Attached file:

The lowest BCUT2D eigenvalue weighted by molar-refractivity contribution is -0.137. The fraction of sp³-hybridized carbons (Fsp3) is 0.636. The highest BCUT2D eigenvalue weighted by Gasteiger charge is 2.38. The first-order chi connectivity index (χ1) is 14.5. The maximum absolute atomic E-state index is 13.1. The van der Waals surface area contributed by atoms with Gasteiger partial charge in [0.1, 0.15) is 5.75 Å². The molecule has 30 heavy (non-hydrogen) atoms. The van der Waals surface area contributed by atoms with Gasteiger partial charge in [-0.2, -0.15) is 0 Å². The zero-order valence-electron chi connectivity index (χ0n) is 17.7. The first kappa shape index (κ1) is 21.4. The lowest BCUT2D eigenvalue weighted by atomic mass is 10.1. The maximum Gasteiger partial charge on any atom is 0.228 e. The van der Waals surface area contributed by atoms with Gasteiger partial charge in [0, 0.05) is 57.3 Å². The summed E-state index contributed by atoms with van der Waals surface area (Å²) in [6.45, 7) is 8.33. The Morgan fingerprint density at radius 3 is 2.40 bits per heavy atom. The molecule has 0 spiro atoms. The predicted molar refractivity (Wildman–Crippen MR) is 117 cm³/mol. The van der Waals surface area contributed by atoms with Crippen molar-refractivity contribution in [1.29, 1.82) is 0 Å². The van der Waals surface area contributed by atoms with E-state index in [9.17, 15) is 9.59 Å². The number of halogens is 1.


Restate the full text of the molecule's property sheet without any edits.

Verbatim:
The lowest BCUT2D eigenvalue weighted by molar-refractivity contribution is -0.137. The fraction of sp³-hybridized carbons (Fsp3) is 0.636. The highest BCUT2D eigenvalue weighted by Gasteiger charge is 2.38. The first-order chi connectivity index (χ1) is 14.5. The maximum absolute atomic E-state index is 13.1. The van der Waals surface area contributed by atoms with Gasteiger partial charge in [0.1, 0.15) is 5.75 Å². The molecule has 30 heavy (non-hydrogen) atoms. The van der Waals surface area contributed by atoms with Gasteiger partial charge in [-0.2, -0.15) is 0 Å². The zero-order valence-electron chi connectivity index (χ0n) is 17.7. The first kappa shape index (κ1) is 21.4. The lowest BCUT2D eigenvalue weighted by atomic mass is 10.1. The maximum Gasteiger partial charge on any atom is 0.228 e. The van der Waals surface area contributed by atoms with Gasteiger partial charge in [0, 0.05) is 57.3 Å². The summed E-state index contributed by atoms with van der Waals surface area (Å²) in [6.45, 7) is 8.33. The Morgan fingerprint density at radius 3 is 2.40 bits per heavy atom. The molecule has 0 spiro atoms. The predicted molar refractivity (Wildman–Crippen MR) is 117 cm³/mol. The van der Waals surface area contributed by atoms with Crippen molar-refractivity contribution in [1.29, 1.82) is 0 Å². The van der Waals surface area contributed by atoms with E-state index in [9.17, 15) is 9.59 Å². The number of halogens is 1.